Machine Learning Basics for Web Application Developers


Published on

Presentation slides at HTML5 conference 2016 Tokyo.

Published in: Technology
  • Be the first to comment

No Downloads
Total views
On SlideShare
From Embeds
Number of Embeds
Embeds 0
No embeds

No notes for slide

Machine Learning Basics for Web Application Developers

  1. 1. Google confidential | Do not distribute Machine Learning Basics for Web Application Developers Etsuji Nakai Cloud Solutions Architect at Google 2016/08/19 ver1.2
  2. 2. $ who am i ▪Etsuji Nakai Cloud Solutions Architect at Google Twitter @enakai00
  3. 3. Machine Learning Basics
  4. 4. Linear Binary Classifier ▪ Build a model to classify two types of data with a straight line. ● The model will predict the probability of being in the positive class for new data. ● It’s like predicting if the patient is infected with a specific virus based on the preliminary check result. ▪ Observe how the model is trained on “Neural Network Playground” ● x : Positive o : Negative
  5. 5. Logistic Regression ▪ The straight line can be represented as below, which can be translated to a probability through the logistic function σ. ▪ “To train the model” is to adjust the parameters so that the model fits in the training dataset. Logistic function σ Probability of being positive The value of f increases in this direction
  6. 6. How to measure “fitness” of the model ▪ You define the “loss function” which indicates the non-fitness of the model. Then ML algorithms adjust parameters to minimize the loss function. ● In logistic regression, you adjust the parameters to maximize the probability of giving a perfect prediction for the training dataset. ● For example, suppose that n-th data is given as and its correct label is (1=x, 0=o). Then the probability that the model gives the correct prediction for this data is: ● Hence the probability of giving correct predictions for all data is: ● By defining the loss function E as below, you cal tell ML algorithms to minimize it.
  7. 7. Graphical Understanding of Linear Classifier ▪ Drawing 3-dimensional graph of , you can see that the “tilted flat plane” divides the plane into two classes.
  8. 8. Linear Multiclass Classifier (Hardmax) ▪ How can you divide the plane into three classes (instead of two)? ▪ You can define three liner functions and classify the point based on “which of them has the maximum value at that point.” ● It is equivalent to dividing with the three tilted flat planes.
  9. 9. Linear Multiclass Classifier (Softmax) ▪ You can define the probability that belongs to the i-th class as below: ▪ This translates the magnitude of into the probability satisfying the following conditions. One dimensional example of the softmax translation.
  10. 10. Image Classification with Neural Network
  11. 11. Classifying Images with Softmax function ▪ For example, a gray scale image with 28x28 pixels can be represented as a 784 dimensional vector. (i.e a collection of 784 float numbers.) ● In other word, it corresponds to a single point in a 784 dimensional space! ▪ When you spread a bunch of images into this 784 dimensional space, similar images may come together to form clusters of images. ● If this is a correct assumption, you can classify the images by dividing the 784 dimensional space with the softmax function.
  12. 12. Let’s try with TensorFlow Correct Incorrect ▪ You can see the code and its result (92% accuracy). * Comments are in Japanese.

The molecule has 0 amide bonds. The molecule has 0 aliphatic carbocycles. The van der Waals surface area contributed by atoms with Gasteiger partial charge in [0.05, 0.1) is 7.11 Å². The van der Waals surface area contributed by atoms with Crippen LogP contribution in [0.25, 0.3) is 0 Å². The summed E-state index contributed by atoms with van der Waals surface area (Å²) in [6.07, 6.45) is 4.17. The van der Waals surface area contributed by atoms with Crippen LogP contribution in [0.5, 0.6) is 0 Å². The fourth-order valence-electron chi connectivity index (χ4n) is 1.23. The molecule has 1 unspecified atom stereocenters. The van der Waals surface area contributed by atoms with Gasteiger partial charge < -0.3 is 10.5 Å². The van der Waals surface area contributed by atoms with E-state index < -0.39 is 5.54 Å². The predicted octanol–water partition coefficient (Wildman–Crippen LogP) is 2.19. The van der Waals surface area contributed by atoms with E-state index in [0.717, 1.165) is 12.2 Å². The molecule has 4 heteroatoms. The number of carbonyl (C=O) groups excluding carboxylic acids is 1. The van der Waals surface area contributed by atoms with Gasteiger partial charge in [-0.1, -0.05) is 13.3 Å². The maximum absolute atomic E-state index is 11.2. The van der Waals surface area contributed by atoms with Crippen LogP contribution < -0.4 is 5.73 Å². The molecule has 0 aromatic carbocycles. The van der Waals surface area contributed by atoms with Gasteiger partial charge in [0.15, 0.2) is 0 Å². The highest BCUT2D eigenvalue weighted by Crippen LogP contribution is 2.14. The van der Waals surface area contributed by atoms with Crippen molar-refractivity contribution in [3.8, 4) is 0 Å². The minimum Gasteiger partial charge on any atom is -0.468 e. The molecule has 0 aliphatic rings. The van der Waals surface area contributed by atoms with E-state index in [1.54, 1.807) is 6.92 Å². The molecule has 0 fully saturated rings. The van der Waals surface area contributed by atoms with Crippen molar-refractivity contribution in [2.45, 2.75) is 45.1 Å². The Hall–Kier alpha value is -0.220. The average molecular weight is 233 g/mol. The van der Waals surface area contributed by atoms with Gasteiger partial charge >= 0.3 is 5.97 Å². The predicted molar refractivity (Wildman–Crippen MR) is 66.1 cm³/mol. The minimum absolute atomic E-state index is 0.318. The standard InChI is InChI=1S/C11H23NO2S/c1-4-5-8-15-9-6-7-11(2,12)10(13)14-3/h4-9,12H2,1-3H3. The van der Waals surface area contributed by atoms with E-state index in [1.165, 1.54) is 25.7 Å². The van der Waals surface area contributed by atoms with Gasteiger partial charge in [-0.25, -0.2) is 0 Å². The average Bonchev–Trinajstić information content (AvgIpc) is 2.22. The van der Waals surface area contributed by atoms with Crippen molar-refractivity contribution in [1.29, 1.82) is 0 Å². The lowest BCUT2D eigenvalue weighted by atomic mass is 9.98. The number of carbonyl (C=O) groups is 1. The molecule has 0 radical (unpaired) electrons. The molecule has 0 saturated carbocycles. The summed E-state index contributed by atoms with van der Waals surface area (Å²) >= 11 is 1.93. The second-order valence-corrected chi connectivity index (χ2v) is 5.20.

13. 13. Improving Accuracy using CNN Raw Image Softmax Function Pooling Layer Convolution Filter ・・・ Convolution Filter ・・・ ・・・ Dropout Layer Fully-connected Layer Pooling Layer Convolution Filter ・・・ Convolution Filter Pooling Layer ・・・ Pooling Layer ▪ Instead of providing the raw image data into the softmax function, you can extract “features” of images through convolutional filters and pooling layers.
  14. 14. Let’s try with TensorFlow ▪ You can see the code and its result (99.2% accuracy).
  15. 15. A new Book for TensorFlow and CNN! * This is available only in Japanese now. Please ask publishers in your region to make a translation ;)
  16. 16. Client Applications using ML models
  17. 17. API services for pre-trained models ▪ See an example. Send Image Client Cloud Service Reply the location of faces and their emotions.
  18. 18. Smile Detection from Webcam Images ▪ The browser code sends webcam images to Google Vision API and notify when you’re smiling ;)
  19. 19. Cucumber Classification with TensorFlow ▪ A cucumber farmer built an original “Cucumber sorter” using TensorFlow. ▪ Client application running on RasPi works with the Aruduino Micro to control the belt conveyor and the sorting devices.
  20. 20. Other Possible Architectures ▪ Providing additional data to a pre-trained model to fine-tune it for your specific purpose. ● Technically referred as “Transfer Learning.” ▪ Running trained model on the client. ● You need a lot of computing resource to train the model. But you can use the trained model directly on the client. ▪ Realtime model training on the client? ● Considering the increasing computing resource available on the client, you may be able to train the model dynamically on the client using realtime data (such as webcam images) available on the client.
  21. 21. Similarity between model training and application development Revised Model Additional Data Revised Model Final Model Applications API access Training Production environment Test Test Upgrade models Training Fix and retry success fail Existing Models Version control of models Model tunings Preprocess and feed Deploy new models ▪ This resembles the software development model (CI/CD). ▪ There will be some de-fact tools to build this framework in near future (maybe.) Existing Models Existing Models
  22. 22. Thank you!